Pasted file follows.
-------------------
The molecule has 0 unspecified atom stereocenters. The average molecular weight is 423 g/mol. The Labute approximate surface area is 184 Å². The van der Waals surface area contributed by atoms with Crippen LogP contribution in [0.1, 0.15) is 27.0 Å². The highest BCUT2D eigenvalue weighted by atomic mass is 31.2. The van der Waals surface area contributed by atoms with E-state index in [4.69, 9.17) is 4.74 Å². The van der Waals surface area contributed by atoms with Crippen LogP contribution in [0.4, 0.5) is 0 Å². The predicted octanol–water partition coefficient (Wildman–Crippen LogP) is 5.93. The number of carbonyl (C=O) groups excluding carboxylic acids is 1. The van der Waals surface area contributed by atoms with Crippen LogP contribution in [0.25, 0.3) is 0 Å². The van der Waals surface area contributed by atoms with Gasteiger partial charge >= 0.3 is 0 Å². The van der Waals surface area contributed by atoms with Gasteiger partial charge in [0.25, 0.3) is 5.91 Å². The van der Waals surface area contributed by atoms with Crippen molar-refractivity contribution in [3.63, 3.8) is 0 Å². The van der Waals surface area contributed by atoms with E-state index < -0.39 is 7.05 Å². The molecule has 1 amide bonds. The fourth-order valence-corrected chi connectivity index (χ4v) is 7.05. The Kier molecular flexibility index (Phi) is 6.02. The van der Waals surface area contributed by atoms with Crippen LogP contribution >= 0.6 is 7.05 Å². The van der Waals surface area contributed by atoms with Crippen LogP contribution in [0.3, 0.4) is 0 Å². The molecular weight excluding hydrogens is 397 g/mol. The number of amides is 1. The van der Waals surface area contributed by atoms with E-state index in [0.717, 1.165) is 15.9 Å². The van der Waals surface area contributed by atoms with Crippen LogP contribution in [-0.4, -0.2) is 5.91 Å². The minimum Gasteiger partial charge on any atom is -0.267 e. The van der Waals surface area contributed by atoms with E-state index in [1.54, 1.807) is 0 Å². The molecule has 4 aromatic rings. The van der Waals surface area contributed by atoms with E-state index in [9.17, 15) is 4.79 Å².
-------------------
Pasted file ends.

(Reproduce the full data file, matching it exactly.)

The molecule has 0 unspecified atom stereocenters. The average molecular weight is 423 g/mol. The Labute approximate surface area is 184 Å². The van der Waals surface area contributed by atoms with Crippen LogP contribution in [0.1, 0.15) is 27.0 Å². The highest BCUT2D eigenvalue weighted by atomic mass is 31.2. The van der Waals surface area contributed by atoms with E-state index in [4.69, 9.17) is 4.74 Å². The van der Waals surface area contributed by atoms with Crippen LogP contribution in [0.4, 0.5) is 0 Å². The predicted octanol–water partition coefficient (Wildman–Crippen LogP) is 5.93. The number of carbonyl (C=O) groups excluding carboxylic acids is 1. The van der Waals surface area contributed by atoms with Crippen LogP contribution in [0.25, 0.3) is 0 Å². The van der Waals surface area contributed by atoms with Gasteiger partial charge >= 0.3 is 0 Å². The van der Waals surface area contributed by atoms with Gasteiger partial charge in [0.25, 0.3) is 5.91 Å². The van der Waals surface area contributed by atoms with Crippen molar-refractivity contribution in [3.63, 3.8) is 0 Å². The van der Waals surface area contributed by atoms with E-state index < -0.39 is 7.05 Å². The molecule has 1 amide bonds. The fourth-order valence-corrected chi connectivity index (χ4v) is 7.05. The Kier molecular flexibility index (Phi) is 6.02. The van der Waals surface area contributed by atoms with Crippen LogP contribution >= 0.6 is 7.05 Å². The van der Waals surface area contributed by atoms with Crippen LogP contribution in [0.3, 0.4) is 0 Å². The molecular weight excluding hydrogens is 397 g/mol. The number of amides is 1. The van der Waals surface area contributed by atoms with E-state index in [0.717, 1.165) is 15.9 Å². The van der Waals surface area contributed by atoms with Crippen LogP contribution in [-0.4, -0.2) is 5.91 Å². The minimum Gasteiger partial charge on any atom is -0.267 e. The van der Waals surface area contributed by atoms with E-state index in [1.54, 1.807) is 0 Å². The molecule has 4 aromatic rings. The van der Waals surface area contributed by atoms with E-state index in [9.17, 15) is 4.79 Å².